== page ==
In Michigan, Clearview was introduced as one part of a state-wide strategy to accommodate seniors. In a study of that program (see research project 4 in the research review of this web site) Clearview was found to significantly reduce accidents, reduce the severity of crashes and significantly reduce fatalities and paid for itself in money that would be saved on emergency services, road repair post-accident, human cost, etc. Before the Michigan study we knew the numbers were good; we did not know how good.
Clearview has been recognized for design excellence by the American Institute of Graphic Arts (AIGA) and the Society for Experiential Graphic Design (SEGD) gave Clearview highest honors. The design of Clearview has been featured by design periodicals in the U.S. and Europe. The New York Times, Car and Driver, American Scientist and National Public Radio among others presented Clearview to other audiences. In 2010, the Clearview design was recognized as one of 154 designs from around the world and included in the Cooper Hewitt Museum National Museum of Design Triennial Exhibition showcasing design that provided significant contribution to public health, safety and well-being. Clearview is in the permanent design collection of the Smithsonian Institution.
Clearview in the Public Press
Selected articles on his work have appeared in national design publications and in the general press including:
- The Mother Tongue of Our Vehicular Lives, Daniel Pund, Car and Driver Magazine, August 2019
- Sign Language, Monocle Magazine, May 18, 2017
- When Typography is a Matter of Life or Death, Lena Groeger, ProPublica, May 12, 2016
- Requiem for a Typeface, Henry Petroski, The New York Times (Editorial Page), February 25, 2016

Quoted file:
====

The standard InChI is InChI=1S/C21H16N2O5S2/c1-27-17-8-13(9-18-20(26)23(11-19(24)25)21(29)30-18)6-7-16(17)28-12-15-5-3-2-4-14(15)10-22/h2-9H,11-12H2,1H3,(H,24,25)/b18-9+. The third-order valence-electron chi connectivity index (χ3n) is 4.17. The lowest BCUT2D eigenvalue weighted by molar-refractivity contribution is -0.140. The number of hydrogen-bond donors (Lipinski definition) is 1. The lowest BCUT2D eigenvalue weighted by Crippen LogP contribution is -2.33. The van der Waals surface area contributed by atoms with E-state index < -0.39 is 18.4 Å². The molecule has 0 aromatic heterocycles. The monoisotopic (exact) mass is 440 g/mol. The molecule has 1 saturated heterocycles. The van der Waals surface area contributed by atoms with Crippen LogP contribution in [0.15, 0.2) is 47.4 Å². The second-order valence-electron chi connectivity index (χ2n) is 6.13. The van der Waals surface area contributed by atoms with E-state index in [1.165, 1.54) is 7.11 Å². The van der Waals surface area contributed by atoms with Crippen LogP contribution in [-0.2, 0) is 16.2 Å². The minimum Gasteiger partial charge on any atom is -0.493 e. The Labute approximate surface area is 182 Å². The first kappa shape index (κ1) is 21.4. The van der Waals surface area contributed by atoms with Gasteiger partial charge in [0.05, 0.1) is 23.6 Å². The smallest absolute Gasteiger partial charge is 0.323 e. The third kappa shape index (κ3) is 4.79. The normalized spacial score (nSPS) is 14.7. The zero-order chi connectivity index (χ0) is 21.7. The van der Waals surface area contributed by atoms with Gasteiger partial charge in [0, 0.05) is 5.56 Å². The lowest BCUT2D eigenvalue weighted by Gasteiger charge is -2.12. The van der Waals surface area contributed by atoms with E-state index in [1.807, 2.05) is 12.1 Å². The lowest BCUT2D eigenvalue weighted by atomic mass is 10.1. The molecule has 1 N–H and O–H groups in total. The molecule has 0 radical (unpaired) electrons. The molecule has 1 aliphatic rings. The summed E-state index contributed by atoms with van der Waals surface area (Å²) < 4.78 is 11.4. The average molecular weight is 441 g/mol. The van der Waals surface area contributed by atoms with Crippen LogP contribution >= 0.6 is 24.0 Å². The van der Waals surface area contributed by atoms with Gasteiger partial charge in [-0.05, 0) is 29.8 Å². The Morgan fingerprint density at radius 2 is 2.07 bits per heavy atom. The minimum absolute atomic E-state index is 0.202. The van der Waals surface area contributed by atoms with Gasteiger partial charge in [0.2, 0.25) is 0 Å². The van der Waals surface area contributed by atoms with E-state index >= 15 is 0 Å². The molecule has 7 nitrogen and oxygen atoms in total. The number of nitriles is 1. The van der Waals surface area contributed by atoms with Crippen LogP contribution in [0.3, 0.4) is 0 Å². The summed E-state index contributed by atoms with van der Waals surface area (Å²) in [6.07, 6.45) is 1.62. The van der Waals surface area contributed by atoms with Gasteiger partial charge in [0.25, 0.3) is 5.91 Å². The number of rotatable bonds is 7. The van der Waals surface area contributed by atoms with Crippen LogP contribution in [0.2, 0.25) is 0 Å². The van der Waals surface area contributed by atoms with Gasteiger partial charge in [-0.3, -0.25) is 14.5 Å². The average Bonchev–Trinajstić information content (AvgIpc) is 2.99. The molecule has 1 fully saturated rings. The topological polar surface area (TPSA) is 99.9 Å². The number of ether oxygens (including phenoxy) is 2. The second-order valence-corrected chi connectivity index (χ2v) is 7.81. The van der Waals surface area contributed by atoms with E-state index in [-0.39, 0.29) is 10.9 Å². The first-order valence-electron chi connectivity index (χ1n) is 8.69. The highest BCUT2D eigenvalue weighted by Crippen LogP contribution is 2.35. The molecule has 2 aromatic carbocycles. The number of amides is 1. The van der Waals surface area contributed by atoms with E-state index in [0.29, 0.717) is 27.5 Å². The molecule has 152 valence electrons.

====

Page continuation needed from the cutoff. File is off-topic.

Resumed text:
- A Second Chance for an Old Road–Sign Font, Kriston Capps, CityLab – The Atlantic, January 27, 2016
- Clarity, Katia Bachko, The New Yorker, June 24, 2013
- Design for the Real World, Kurt Andersen, Studio 360, National Public Radio, October 17, 2008
- The Road to Clarity, Joshua Yaffa, The New York Times Magazine, August 12, 2007
- Signs Shape Up, American Scientist, September-October 2006
- Road Signs of the Times, The New York Times, December 21, 2005
- Safer Roads for Seniors, The Wall Street Journal, September 1, 2005
- Adopt a Font, I.D. (International Design), March-April 2005
- New Sign Language, Wired Magazine, March 2005
- Clearly Better, Creative Review (United Kingdom), January 2005
- Welcome Interstate Managers, Print Magazine, March-April 2004
- Finding 429 Million Visitors a Year, SEGDdesign, January 2004
- Evolution of a Typeface Design, SEGDdesign, February 2003
- Signs of the Times, I.D. (International Design), February 1999
- Clearer Signs Ahead, Ergonomics in Design, July 1998
- Specialty of Making Sense of Signs, The New York Times, March 19, 1998
- Designers Clarify Highway Hieroglyphics, The Wall Street Journal, December 1, 1995
- The Ins and Outs of Symbol Design, How Magazine, August 1998
- Signs to Make Clear Opportunities for Fun, The Wall Street Journal, January 8, 1992
Bibliography of research studies
Selected research and design that influenced this project